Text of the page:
Florida Breweries Survey Damage after Hurricane Irma

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Islamorada Beer Company's Jose Herrera partnered with boat companies to help relief efforts in the Keys. (Credit: Instagram)

Hurricane Irma has left Florida a mess. Electricity is out for more than 13 million Floridians as of Tuesday and gas is running low — a pain point not only for people who stayed but also for evacuees itching to get home.

The hurricane’s impact on Florida breweries is as varied as it is on Florida homes. Irma’s first U.S. landfall came Saturday in Cudjoe Key in the lower Florida Keys. A little further north, Islamorada Beer Company’s Jose Herrera announced on social media Monday that they were teaming with two boat companies to take supplies to Marathon.

(READ: As Florida Runs Out of Bottled Water, Breweries Offer Help)

“Shelters are full and they are under water,” he says. “Time to step up for the place we all love, we need water, food, clothes, anything.”

You can see drop off locations, including the brewery’s Fort Pierce location, here on social media. (See the full video at the end of the article)

In Jacksonville, where first responders rescued more than 350 people from a swiftly rising St. Johns River Monday, Intuition Ale Works says the water came right up to their door, but the brewery was “relatively unharmed.” Nearby Bold City Brewery also showed photos of flooded streets right outside their front door. Wicked Barley Brewing’s beer garden and dock were under water, but they planned to open Tuesday.

While power outages are forcing breweries, like Tampa’s Coppertail, to remain closed another day, other Florida breweries that have the ability to open are doing so — giving their communities a place to find food, A/C, and a little breathing room.

(FALL SEASONALS: Offbeat Pumpkin Beers for 2017)

“Our parking lot is a little soggy and we may be a little rough around the edges, but our beer is cold, the AC is on and we should have at least one food truck onsite,” Fort Myers Brewing Company announced on Facebook.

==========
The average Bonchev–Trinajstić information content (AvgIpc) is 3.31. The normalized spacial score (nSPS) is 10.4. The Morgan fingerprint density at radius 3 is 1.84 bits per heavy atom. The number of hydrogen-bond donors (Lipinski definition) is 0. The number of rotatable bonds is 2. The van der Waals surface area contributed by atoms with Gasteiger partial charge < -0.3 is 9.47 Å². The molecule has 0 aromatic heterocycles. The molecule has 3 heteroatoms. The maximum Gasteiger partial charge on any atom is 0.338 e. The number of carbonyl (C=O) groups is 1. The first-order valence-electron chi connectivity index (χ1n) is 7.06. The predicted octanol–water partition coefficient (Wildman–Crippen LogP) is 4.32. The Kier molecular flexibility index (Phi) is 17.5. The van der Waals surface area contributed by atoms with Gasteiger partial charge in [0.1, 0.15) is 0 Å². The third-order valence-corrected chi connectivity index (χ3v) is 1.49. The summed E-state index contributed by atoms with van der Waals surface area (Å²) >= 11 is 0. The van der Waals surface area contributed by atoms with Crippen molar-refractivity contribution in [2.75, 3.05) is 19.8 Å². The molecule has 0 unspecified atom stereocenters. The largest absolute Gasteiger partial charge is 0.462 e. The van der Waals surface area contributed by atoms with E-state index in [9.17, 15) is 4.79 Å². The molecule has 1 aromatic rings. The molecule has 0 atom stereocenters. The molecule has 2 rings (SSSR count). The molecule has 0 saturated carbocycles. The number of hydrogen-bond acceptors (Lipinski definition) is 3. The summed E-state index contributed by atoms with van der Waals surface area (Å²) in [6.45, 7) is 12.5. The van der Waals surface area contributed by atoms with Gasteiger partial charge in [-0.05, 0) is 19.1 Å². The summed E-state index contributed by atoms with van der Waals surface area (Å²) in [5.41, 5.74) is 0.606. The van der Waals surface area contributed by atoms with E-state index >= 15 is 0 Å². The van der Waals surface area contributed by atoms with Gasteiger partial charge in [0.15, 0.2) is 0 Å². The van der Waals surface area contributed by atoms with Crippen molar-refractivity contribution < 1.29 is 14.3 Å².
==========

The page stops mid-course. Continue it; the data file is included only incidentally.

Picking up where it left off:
Swamp Head Brewery in Gainesville says they were fortunate during the storm, so they’re trading bottled water for beer.

“If you have unused bottles of water, we will turn it into beer all week at the brewery by trading you a pint of any of our year round beers for each case of unopened bottles of water you bring in,” the brewery says on Instagram. “We will donate all collected water to those areas drastically affected by Irma and in need of clean drinking water.”

Along the Gulf Coast, the 941 Food Truck Association of Manatee County is stationed at JDub’s Brewing in Sarasota and will be serving free food to law enforcement, EMTs, fire fighters, and utility trade workers who are in the area helping.

It’ll be days before the full impact of the storm is known, as rescuers are just gaining access to the harder hit areas, including the southern Florida Keys and Marco Island in Southwest Florida — both areas where the eye of the storm made landfall.

Jess Baker walked into a beer fest in 2010 and realized beer had come a long way from what her dad had been drinking since the 70s. She served as editor-in-chief of CraftBeer.com from spring 2016 to spring 2020, bringing you stories about the people who are the heartbeat behind U.S. craft brewing. She's a runner, a die-hard Springsteen fan, a mom who is always scouting family-friendly breweries, and always in search of a darn good porter.

CraftBeer.com is fully dedicated to small and independent U.S. breweries. We are published by the Brewers Association, the not-for-profit trade group dedicated to promoting and protecting America’s small and independent craft brewers. Stories and opinions shared on CraftBeer.com do not imply endorsement by or positions taken by the Brewers Association or its members.